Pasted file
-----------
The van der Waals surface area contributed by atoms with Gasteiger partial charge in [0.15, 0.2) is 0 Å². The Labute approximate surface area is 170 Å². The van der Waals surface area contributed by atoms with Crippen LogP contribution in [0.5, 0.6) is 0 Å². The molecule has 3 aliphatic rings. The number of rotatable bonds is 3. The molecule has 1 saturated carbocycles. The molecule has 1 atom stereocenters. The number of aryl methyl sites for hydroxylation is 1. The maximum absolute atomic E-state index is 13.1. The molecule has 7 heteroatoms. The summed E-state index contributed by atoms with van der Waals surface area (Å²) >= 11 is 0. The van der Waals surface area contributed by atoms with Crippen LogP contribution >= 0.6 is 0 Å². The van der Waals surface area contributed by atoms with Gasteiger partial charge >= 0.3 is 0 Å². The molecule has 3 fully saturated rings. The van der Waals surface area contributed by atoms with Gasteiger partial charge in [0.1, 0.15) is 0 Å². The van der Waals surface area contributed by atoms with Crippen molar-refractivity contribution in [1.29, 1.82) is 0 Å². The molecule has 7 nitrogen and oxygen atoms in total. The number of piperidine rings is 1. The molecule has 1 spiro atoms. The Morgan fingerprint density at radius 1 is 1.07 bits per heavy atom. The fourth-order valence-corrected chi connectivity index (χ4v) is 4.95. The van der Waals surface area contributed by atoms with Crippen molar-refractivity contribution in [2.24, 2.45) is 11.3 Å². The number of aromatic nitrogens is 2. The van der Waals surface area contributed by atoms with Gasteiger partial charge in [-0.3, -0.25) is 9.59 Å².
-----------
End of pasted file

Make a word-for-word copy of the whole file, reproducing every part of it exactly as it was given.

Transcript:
The van der Waals surface area contributed by atoms with Gasteiger partial charge in [0.15, 0.2) is 0 Å². The Labute approximate surface area is 170 Å². The van der Waals surface area contributed by atoms with Crippen LogP contribution in [0.5, 0.6) is 0 Å². The molecule has 3 aliphatic rings. The number of rotatable bonds is 3. The molecule has 1 saturated carbocycles. The molecule has 1 atom stereocenters. The number of aryl methyl sites for hydroxylation is 1. The maximum absolute atomic E-state index is 13.1. The molecule has 7 heteroatoms. The summed E-state index contributed by atoms with van der Waals surface area (Å²) >= 11 is 0. The van der Waals surface area contributed by atoms with Crippen LogP contribution >= 0.6 is 0 Å². The van der Waals surface area contributed by atoms with Gasteiger partial charge >= 0.3 is 0 Å². The molecule has 3 fully saturated rings. The van der Waals surface area contributed by atoms with Gasteiger partial charge in [0.1, 0.15) is 0 Å². The van der Waals surface area contributed by atoms with Crippen molar-refractivity contribution in [1.29, 1.82) is 0 Å². The molecule has 7 nitrogen and oxygen atoms in total. The number of piperidine rings is 1. The molecule has 1 spiro atoms. The Morgan fingerprint density at radius 1 is 1.07 bits per heavy atom. The fourth-order valence-corrected chi connectivity index (χ4v) is 4.95. The van der Waals surface area contributed by atoms with Crippen molar-refractivity contribution in [2.24, 2.45) is 11.3 Å². The number of aromatic nitrogens is 2. The van der Waals surface area contributed by atoms with Gasteiger partial charge in [-0.3, -0.25) is 9.59 Å².